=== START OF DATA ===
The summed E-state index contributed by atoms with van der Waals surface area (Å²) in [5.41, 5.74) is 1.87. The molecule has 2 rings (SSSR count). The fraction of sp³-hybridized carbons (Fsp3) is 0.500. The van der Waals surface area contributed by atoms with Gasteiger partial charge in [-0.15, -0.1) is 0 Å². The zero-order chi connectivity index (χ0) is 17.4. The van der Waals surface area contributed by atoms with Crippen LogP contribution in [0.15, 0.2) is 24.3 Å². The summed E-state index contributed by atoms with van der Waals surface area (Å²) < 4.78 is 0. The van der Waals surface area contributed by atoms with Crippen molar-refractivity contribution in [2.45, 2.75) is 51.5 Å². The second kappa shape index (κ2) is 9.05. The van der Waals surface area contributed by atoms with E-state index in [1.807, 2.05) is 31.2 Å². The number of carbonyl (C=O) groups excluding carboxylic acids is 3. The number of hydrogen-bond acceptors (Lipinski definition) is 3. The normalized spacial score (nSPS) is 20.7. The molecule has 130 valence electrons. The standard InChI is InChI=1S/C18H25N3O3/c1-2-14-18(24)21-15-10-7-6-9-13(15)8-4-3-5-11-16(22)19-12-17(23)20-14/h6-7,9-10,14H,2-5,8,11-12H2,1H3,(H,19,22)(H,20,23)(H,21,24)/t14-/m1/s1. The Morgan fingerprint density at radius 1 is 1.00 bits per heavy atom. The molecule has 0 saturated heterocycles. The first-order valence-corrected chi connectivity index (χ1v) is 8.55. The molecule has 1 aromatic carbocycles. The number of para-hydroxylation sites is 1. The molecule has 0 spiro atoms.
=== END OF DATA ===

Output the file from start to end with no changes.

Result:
The summed E-state index contributed by atoms with van der Waals surface area (Å²) in [5.41, 5.74) is 1.87. The molecule has 2 rings (SSSR count). The fraction of sp³-hybridized carbons (Fsp3) is 0.500. The van der Waals surface area contributed by atoms with Gasteiger partial charge in [-0.15, -0.1) is 0 Å². The zero-order chi connectivity index (χ0) is 17.4. The van der Waals surface area contributed by atoms with Crippen LogP contribution in [0.15, 0.2) is 24.3 Å². The summed E-state index contributed by atoms with van der Waals surface area (Å²) < 4.78 is 0. The van der Waals surface area contributed by atoms with Crippen molar-refractivity contribution in [2.45, 2.75) is 51.5 Å². The second kappa shape index (κ2) is 9.05. The van der Waals surface area contributed by atoms with E-state index in [1.807, 2.05) is 31.2 Å². The number of carbonyl (C=O) groups excluding carboxylic acids is 3. The number of hydrogen-bond acceptors (Lipinski definition) is 3. The normalized spacial score (nSPS) is 20.7. The molecule has 130 valence electrons. The standard InChI is InChI=1S/C18H25N3O3/c1-2-14-18(24)21-15-10-7-6-9-13(15)8-4-3-5-11-16(22)19-12-17(23)20-14/h6-7,9-10,14H,2-5,8,11-12H2,1H3,(H,19,22)(H,20,23)(H,21,24)/t14-/m1/s1. The Morgan fingerprint density at radius 1 is 1.00 bits per heavy atom. The molecule has 0 saturated heterocycles. The first-order valence-corrected chi connectivity index (χ1v) is 8.55. The molecule has 1 aromatic carbocycles. The number of para-hydroxylation sites is 1. The molecule has 0 spiro atoms.